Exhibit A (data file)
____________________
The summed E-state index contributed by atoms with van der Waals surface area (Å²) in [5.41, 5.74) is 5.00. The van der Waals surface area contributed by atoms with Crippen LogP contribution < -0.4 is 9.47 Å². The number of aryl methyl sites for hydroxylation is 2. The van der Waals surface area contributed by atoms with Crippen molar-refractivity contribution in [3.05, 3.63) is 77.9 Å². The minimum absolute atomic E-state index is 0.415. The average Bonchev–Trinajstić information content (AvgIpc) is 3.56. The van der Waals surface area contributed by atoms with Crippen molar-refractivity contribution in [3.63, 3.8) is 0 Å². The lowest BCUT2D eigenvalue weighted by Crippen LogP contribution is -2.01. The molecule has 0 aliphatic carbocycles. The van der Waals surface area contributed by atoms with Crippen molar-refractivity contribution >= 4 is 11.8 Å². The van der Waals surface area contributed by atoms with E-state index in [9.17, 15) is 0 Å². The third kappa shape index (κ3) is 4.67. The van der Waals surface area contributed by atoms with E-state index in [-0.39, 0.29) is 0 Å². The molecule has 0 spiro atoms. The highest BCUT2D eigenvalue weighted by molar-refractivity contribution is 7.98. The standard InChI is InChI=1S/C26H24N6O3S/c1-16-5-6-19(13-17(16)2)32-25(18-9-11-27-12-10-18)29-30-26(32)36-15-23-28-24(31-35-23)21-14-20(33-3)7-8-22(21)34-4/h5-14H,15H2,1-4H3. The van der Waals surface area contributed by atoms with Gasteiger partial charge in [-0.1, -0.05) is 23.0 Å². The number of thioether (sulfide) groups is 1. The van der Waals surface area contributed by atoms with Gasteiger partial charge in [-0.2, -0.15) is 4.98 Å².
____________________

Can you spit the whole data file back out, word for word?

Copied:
The summed E-state index contributed by atoms with van der Waals surface area (Å²) in [5.41, 5.74) is 5.00. The van der Waals surface area contributed by atoms with Crippen LogP contribution < -0.4 is 9.47 Å². The number of aryl methyl sites for hydroxylation is 2. The van der Waals surface area contributed by atoms with Crippen molar-refractivity contribution in [3.05, 3.63) is 77.9 Å². The minimum absolute atomic E-state index is 0.415. The average Bonchev–Trinajstić information content (AvgIpc) is 3.56. The van der Waals surface area contributed by atoms with Crippen molar-refractivity contribution in [3.63, 3.8) is 0 Å². The lowest BCUT2D eigenvalue weighted by Crippen LogP contribution is -2.01. The molecule has 0 aliphatic carbocycles. The van der Waals surface area contributed by atoms with Crippen molar-refractivity contribution >= 4 is 11.8 Å². The van der Waals surface area contributed by atoms with E-state index in [9.17, 15) is 0 Å². The third kappa shape index (κ3) is 4.67. The van der Waals surface area contributed by atoms with E-state index in [-0.39, 0.29) is 0 Å². The molecule has 0 spiro atoms. The highest BCUT2D eigenvalue weighted by molar-refractivity contribution is 7.98. The standard InChI is InChI=1S/C26H24N6O3S/c1-16-5-6-19(13-17(16)2)32-25(18-9-11-27-12-10-18)29-30-26(32)36-15-23-28-24(31-35-23)21-14-20(33-3)7-8-22(21)34-4/h5-14H,15H2,1-4H3. The van der Waals surface area contributed by atoms with Gasteiger partial charge in [-0.1, -0.05) is 23.0 Å². The number of thioether (sulfide) groups is 1. The van der Waals surface area contributed by atoms with Gasteiger partial charge in [-0.2, -0.15) is 4.98 Å².